Read two amazing lucid and literate old posts about Aussie definitions in this song:




  1. I don't understand your point here. Sheep-shearers were suffering injuries, due to the damaging loads imposed on their musculosketetal systems, which stem directly from the effort required to execute an inevitable part of the job.
    The Aussie scientificand occupation health services funded an invesigation into the causes of the injuries received, and came up with a solution that could lead to far fewer men injured, fewer lives damaged, less stress upon families, fewer families suffering economic hardship, savings in hospital time, doctors, nurses, drugs prescribed, happier workers, higher productivity, bigger profits for farmers, more taxes, more exports, more prosperity all round. Even the sheep are happier.
    That's a near-perfect example of a good use for tax dollars. Time well spent. Next time you stuff a jumbuck in your tucker-bag, spare a thought for the bloke who figured out that sloped low-drag ramp to your tucker bag filling-point.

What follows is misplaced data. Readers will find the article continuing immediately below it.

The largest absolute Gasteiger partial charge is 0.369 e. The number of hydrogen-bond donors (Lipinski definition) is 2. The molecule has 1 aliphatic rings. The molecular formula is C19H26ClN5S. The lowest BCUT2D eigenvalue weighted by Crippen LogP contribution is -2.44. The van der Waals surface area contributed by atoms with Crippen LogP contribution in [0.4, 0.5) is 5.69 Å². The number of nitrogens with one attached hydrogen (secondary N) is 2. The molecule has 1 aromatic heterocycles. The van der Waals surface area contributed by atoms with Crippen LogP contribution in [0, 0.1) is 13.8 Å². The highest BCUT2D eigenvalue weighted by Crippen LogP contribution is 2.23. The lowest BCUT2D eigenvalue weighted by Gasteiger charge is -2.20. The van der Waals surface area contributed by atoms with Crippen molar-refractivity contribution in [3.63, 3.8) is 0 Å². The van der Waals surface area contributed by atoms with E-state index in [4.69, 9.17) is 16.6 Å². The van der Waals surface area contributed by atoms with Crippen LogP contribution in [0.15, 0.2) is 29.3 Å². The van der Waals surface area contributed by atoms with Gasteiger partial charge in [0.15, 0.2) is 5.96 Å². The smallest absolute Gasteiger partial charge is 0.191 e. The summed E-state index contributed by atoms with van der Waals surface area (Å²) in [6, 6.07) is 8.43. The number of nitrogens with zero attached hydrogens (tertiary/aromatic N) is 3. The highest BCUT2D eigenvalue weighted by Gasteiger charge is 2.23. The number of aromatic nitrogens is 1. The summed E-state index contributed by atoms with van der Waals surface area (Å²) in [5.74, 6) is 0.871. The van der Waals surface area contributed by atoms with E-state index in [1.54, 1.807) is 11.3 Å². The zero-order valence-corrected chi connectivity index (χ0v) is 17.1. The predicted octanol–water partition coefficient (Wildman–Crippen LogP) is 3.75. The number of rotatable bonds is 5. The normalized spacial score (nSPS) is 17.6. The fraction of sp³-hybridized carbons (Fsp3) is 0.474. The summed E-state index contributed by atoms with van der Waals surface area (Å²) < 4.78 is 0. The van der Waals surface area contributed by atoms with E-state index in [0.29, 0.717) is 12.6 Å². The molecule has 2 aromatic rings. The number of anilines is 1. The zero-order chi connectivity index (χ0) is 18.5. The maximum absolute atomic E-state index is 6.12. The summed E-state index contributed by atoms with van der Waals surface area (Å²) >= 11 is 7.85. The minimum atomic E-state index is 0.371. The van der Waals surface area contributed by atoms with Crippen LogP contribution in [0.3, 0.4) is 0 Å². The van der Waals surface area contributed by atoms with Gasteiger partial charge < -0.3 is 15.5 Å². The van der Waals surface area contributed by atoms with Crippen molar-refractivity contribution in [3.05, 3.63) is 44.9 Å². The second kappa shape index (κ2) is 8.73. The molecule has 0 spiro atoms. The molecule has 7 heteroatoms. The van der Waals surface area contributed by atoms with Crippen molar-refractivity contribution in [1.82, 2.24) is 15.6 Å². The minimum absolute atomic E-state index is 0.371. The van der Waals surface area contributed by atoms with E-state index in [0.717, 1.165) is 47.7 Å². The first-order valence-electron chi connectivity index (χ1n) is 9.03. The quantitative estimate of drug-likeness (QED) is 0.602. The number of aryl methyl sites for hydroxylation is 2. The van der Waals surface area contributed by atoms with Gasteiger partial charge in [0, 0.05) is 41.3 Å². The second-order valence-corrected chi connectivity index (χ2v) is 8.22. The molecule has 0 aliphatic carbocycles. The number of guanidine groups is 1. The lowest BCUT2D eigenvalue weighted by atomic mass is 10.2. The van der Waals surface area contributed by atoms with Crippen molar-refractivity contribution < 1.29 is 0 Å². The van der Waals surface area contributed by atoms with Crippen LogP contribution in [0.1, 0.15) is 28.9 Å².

1. Ah. Well, see, I, on the other hand, immediately recognized waste and unneeded government intervention. I think it rather idiotic (though not nearly as idiotic as my own government) to fund such an in-depth investigation - only to reach the conclusion that things drag easier on a smooth surface, and even more so if the surface slants downhill. If they had continued the investigation, they might have added some sort of kitchen pan spray to the floor to further ease the drag. Good for the wool, too, I would imagine. Careful, however, not to convert all the way to a Teflon-coated surface, as you might sail the draggee clear off the platform again, eh? Plus, the sheep would probably enjoy it, and we can't have that.